When the imperfections are highlighted, this is a good time to fix them. You may notice that some of the edges of your pinked tape are curling up. You can use your iron to melt these areas down. It does, however, require careful attention. Your iron must not directly touch the Poly-Spray. You must use a thin piece of Teflon, an oven-cooking bag, or bakers parchment paper as a shield to protect the silver. You must also be sure the iron is calibrated to a temperature of 225 F.

Dealing with Pesky Pinholes

If pinholes appear, you will need to fill them. (Pinholes are tiny little areas that have the appearance of a small hole. Insufficient filling of the fabric or tape weave during the initial brush coat of Poly-Brush may cause this problem.) The only way to fix pinholes is to fill them. This is done with Poly-Brush (not Poly-Spray). If you continue to spray over the pinholes, they will simply appear to deepen. Mix three parts Poly-Brush to one part reducer and add a small amount of retarder. Sand the affected area using 400-grit sandpaper. Wipe the area with paint cleaning solvent, and then brush the Poly-Brush into the area to fill the pinholes. Once it has dried, you can then apply more Poly-Spray over the area. Let it dry, and then sand it smooth.

Drying Time Between Coats

A good rule of thumb is to apply one cross coat in the morning followed by another in the afternoon, but you can allow the Poly-Spray to dry much longer if you desire. If you do not apply the next coat within one week, however, you will need to lightly sand the surface before applying the next coat. I recommend that once you begin applying Poly-Spray that you continue until you have the required number of coats on the surface.

After fixing any imperfections that may have appeared, you are now ready to spray on the second cross coat of Poly-Spray. After spraying the second coat you may notice more problem areas similar to the ones we just discussed. If so, now is the time to fix them. After this second coat of Poly-Spray you should have a fairly good buildup of silver on the fabric. It is now time for the fabric coverers favorite activity-sanding. Unfortunately, no matter what type of fabric covering system you decide to use, you will be sanding if you want a nice finish. No system provides a smooth finish without this step.

Sand, Sand, Sand

Be sure the Poly-Spray is dry before sanding. The best way to sand is to wet the area with water and use wet or dry sandpaper, starting with 320 grit. You can use a bucket of water and dip the sandpaper in the water frequently to wet the area. A word of caution: Sand only the large open areas of fabric. You must be careful not to sand over rivet heads or rib laces. Anything that protrudes out of the fabric should be avoided. Sanding over the top of ribs will cut the fabric over rib laces, screws or rivets. Avoid the area. Use of a sanding block is often helpful. Also, protect your fingers when sanding or the sandpaper will abrade your skin. The other area to concentrate on when sanding is the pinked edges of tapes. If any of the edges continue to stand up, simply sand them down at this point.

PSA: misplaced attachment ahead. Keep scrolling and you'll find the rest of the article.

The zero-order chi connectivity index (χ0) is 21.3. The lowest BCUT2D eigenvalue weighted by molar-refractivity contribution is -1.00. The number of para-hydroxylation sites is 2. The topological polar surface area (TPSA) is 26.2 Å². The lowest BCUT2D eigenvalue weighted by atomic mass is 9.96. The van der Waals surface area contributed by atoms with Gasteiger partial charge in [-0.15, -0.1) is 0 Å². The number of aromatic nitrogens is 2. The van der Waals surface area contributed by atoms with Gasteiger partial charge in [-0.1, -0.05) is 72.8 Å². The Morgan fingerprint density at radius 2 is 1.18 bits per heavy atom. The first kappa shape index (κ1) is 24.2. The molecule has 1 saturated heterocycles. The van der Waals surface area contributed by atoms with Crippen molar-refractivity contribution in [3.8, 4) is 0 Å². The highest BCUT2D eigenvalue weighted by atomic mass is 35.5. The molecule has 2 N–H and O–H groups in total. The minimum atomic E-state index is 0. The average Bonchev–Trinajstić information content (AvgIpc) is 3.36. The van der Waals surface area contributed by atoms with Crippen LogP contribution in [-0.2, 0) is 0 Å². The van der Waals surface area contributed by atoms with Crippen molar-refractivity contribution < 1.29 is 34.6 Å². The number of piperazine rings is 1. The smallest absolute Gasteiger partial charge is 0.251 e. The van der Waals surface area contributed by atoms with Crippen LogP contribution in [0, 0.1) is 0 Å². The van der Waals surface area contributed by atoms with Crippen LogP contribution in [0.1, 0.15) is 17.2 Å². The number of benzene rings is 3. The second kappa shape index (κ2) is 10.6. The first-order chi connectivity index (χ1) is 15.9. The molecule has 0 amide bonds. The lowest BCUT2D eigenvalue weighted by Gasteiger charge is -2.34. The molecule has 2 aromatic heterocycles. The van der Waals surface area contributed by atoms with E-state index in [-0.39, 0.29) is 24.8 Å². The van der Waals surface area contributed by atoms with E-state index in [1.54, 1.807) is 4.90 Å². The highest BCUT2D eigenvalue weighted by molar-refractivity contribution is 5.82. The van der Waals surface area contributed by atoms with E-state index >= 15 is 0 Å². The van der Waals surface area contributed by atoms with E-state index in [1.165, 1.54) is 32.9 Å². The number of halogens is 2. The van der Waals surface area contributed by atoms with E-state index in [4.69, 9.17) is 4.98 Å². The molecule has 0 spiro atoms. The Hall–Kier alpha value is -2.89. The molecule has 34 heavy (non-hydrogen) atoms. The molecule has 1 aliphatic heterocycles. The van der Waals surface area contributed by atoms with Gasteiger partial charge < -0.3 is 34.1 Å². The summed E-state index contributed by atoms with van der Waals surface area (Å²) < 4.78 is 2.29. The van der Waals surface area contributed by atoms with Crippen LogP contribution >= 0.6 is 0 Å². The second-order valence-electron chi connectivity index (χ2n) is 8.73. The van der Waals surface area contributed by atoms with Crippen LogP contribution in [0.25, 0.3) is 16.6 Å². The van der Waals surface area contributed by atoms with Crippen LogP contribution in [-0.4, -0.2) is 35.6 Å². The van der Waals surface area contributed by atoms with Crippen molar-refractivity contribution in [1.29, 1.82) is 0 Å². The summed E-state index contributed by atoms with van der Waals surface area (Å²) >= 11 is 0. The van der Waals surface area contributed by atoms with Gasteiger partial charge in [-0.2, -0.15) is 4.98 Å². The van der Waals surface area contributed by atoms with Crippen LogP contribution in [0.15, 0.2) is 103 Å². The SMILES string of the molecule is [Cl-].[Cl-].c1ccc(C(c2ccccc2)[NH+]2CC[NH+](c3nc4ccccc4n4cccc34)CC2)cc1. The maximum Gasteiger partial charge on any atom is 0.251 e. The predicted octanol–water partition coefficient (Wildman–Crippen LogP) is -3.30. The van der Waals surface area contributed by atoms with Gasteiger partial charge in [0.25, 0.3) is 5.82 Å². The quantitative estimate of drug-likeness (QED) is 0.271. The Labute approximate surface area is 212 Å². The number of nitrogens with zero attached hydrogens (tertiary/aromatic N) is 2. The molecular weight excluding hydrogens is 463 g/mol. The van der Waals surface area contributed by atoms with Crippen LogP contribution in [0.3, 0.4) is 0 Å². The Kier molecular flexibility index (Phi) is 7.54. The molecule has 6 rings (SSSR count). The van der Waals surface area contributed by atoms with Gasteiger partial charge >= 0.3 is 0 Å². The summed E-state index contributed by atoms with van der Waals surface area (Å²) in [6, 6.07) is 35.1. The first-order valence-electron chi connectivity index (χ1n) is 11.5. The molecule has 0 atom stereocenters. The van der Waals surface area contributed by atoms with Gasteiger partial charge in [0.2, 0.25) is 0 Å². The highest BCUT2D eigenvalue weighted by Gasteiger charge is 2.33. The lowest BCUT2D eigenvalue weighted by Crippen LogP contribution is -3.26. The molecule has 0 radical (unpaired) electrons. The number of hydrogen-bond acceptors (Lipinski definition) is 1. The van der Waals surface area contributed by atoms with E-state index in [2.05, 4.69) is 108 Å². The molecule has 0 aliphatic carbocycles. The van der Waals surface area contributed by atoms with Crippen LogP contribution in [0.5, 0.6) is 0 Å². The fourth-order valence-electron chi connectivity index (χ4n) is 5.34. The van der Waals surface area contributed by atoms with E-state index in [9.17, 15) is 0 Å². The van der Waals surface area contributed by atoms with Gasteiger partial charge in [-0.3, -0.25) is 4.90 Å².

Its OK if the pinked edges of the fabric tape show in some areas.

After sanding you will need to remove the sanding residue. This is best done with a wet sponge, or simply get out your hose and wash the area completely with clean water. Remember, the Poly-Spray that has been removed must be replaced to ensure adequate UV protection. You can check for this by using a 60-watt light bulb held inside the wing or fuselage. If you have adequate UV protection you will not be able to see the light on the surface of the fabric. You must be very careful when accomplishing this test. Solvents exist inside the wing or fuselage, and if the bulb accidentally breaks, it could cause the fumes to ignite. To prevent this, be sure the bulb is protected. A protected droplight works well for this purpose. You can also do this test by cutting a small hole in an inspection hole area and looking through it while holding the light above the surface. If you see light with either of these tests, you do not have adequate UV protection.

One More Coat or Two

Regardless of the outcome of the light bulb test, you should apply a third coat of Poly-Spray to the surface. This cross coat will ensure that you have an adequate amount of coverage. You may want to spray on an additional coat. Some people sand after the third coat and apply a fourth. This will sometimes result in a smoother surface to which the topcoat is applied. But do not continue to build up the Poly-Spray beyond four coats, because it will reduce the flexibility of the chemicals and may cause a cracking problem in years to come. Understand that you will see the pinked edges of tapes and you will see the weave in the fabric. To hide those areas requires too many coats and may result in cracking of the coatings. Only the old covering method of using nitrates and butyrates will hide the weave of the fabric, but the price paid for hiding the tapes is a heavy airplane that has excessive coats of chemicals on the fabric.

The bottom line is this: Check for proper UV protection using the light bulb test. This is most important, and it should occur after three cross coats of Poly-Spray have been properly applied. You are now ready to spray on the color coats, so get to work and have fun finishing your fabric-covered airplane.

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Ron Alexander
Ron Alexander (1942-2016) founded Alexander Aeroplane Company, which was later sold to Aircraft Spruce. He had restored a Stearman in addition to the Jenny. He also established the Candler Field Museum at Peach Tree Airport. Ron was an ex-military pilot who retired a captain with Delta after 33 years in 2002.